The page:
Nine Democratic Senators led by Senator Richard Blumenthal have called on the Federal Trade Commission to conduct a rulemaking process to "protect consumer privacy, promote civil rights, and set clear safeguards on the collection and use of personal data in the digital economy." "Americans’ identities have become the currency in an unregulated, hidden economy of data brokers that buy and sell sensitive information about their families, religious beliefs, healthcare needs, and every movement to shadowy interests, often without their awareness and consent," the Senators said. Senators Schatz, Wyden, Warren, Coons, Luján, Klobuchar, Booker, and Markey joined Senator Blumenthal on the letter. EPIC has long urged the FTC to impose clear privacy obligations on companies that collect and use personal data, including by exercising the Commission's underused rulemaking power. In 2020, EPIC filed a petition with the FTC calling on the Commission to conduct a rulemaking on the use of artificial intelligence in commercial settings. "By defining unfair and deceptive practices ex ante, and with specificity, a trade regulation rule would make it easier for the FTC to take action against parties that harm consumers," EPIC explained.
2021 EPIC Champion of Freedom Awards
Join EPIC on November 3, 2021 as we celebrate this year's Champions of Freedom!
Sen. Gillibrand Reintroduces Data Protection Act
Sen. Kirsten Gillibrand has reintroduced the Data Protection Act which would create an independent Data Protection Agency in the U.S. to safeguard the personal data of Americans. EPIC, many leading consumer and civil rights organizations, privacy experts, and scholars support Senator Gillibrand's non-partisan bill. Last year, EPIC Advisory Board Member Professor Ari Waldman and EPIC Deputy Director Caitriona Fitzgerald stood with Senator Kirsten Gillibrand for introduction of the bill.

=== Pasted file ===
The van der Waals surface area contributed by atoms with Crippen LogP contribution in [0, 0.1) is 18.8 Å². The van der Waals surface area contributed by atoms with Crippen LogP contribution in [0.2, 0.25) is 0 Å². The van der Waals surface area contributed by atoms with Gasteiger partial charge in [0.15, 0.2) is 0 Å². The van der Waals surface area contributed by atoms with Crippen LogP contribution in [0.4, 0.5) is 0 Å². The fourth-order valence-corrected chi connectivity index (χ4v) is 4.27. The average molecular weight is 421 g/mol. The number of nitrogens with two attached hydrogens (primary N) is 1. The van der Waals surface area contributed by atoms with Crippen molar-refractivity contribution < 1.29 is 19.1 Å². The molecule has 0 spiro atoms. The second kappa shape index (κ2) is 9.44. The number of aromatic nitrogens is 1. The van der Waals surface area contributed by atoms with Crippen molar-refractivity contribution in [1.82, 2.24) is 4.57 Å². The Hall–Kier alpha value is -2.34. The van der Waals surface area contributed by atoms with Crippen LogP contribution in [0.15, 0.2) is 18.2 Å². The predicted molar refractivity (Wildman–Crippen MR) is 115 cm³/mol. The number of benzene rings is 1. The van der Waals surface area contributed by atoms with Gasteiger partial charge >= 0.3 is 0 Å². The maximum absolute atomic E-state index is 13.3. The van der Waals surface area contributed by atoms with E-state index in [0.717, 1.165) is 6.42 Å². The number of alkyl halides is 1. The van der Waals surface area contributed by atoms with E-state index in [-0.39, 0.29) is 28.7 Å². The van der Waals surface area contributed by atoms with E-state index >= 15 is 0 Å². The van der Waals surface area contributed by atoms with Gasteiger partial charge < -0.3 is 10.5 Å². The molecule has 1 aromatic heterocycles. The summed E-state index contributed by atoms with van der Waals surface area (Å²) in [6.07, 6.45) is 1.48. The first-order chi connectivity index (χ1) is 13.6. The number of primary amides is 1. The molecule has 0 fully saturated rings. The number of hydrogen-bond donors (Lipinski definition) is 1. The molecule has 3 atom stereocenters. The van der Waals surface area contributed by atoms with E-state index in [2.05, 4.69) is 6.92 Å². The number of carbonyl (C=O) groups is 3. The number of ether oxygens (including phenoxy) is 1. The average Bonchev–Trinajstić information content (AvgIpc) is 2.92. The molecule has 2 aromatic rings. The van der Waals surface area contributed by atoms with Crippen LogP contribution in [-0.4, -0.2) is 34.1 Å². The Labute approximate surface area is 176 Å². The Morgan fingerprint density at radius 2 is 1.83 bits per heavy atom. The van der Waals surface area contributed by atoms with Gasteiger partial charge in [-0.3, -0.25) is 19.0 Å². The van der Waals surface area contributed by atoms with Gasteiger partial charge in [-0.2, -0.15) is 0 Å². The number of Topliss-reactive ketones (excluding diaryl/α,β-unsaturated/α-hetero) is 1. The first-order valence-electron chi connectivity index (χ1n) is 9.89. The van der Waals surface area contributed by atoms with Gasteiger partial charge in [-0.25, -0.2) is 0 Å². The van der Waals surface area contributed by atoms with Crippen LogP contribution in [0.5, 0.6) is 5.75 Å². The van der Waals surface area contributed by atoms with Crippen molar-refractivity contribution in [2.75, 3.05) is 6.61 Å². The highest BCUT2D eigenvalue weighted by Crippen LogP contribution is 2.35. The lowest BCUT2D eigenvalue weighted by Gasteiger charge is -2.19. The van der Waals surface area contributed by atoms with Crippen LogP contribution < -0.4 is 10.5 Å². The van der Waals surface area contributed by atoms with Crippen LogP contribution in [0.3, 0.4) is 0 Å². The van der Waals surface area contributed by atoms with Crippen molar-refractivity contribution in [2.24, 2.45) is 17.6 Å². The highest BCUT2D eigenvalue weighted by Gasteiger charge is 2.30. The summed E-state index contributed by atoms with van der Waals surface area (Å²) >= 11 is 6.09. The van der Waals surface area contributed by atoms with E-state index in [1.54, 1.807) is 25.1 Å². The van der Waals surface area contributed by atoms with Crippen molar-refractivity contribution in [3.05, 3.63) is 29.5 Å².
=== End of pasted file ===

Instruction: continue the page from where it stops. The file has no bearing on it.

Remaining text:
EPIC Report: What the FTC Could Be Doing (But Isn't) To Protect Privacy
EPIC has released a report highlighting numerous statutory authorities that the Federal Trade Commission has failed to use to safeguard privacy. The report, What the FTC Could Be Doing (But Isn't) to Protect Privacy, identifies untapped or underused powers in the FTC's toolbox and explains how the FTC should deploy them to protect the public from abusive data practices.
Save the Date: EPIC Champions of Freedom Awards, Nov. 3
Save the date for EPIC's Champions of Freedom Awards, taking place on November 3rd! This will be a hybrid event, pursuant to local health guidelines, with both in-person and virtual attendance options. EPIC will honor privacy advocates who work tirelessly to ensure that personal data is protected and to tackle the most important emerging privacy issues. Please save the date and join EPIC's celebration of those who protect privacy, freedom of expression, and democratic values in the information age!
Liberty at Risk: Pre-trial Risk Assessment Tools in the U.S.
Federal, state, and local governments use Risk Assessment Tools to make key decisions about defendants in criminal cases, depriving accused individuals of their liberty based on subjective assessments of the likelihood that they will flee or commit crimes in the future. Many of these tools are opaque and not subject to independent review. "Liberty at Risk: Pre-trial Risk Assessment Tools in the U.S." provides an overview of Risk Assessment Tools that practitioners and scholars can use to understand the nature of these systems, understand the broader context in which they are used, and help focus their evaluations of the fairness of these systems.
Defend Privacy. Support EPIC.
EPIC is on the front lines of the major privacy and civil liberties debates. In 2020, EPIC has worked to protect democratic institutions, promote algorithmic transparency, and defend the right to privacy. We need your support. And EPIC is a top-rated non-profit - Charity Navigator (Four Star) and Guidestar (Gold). Please donate to EPIC today.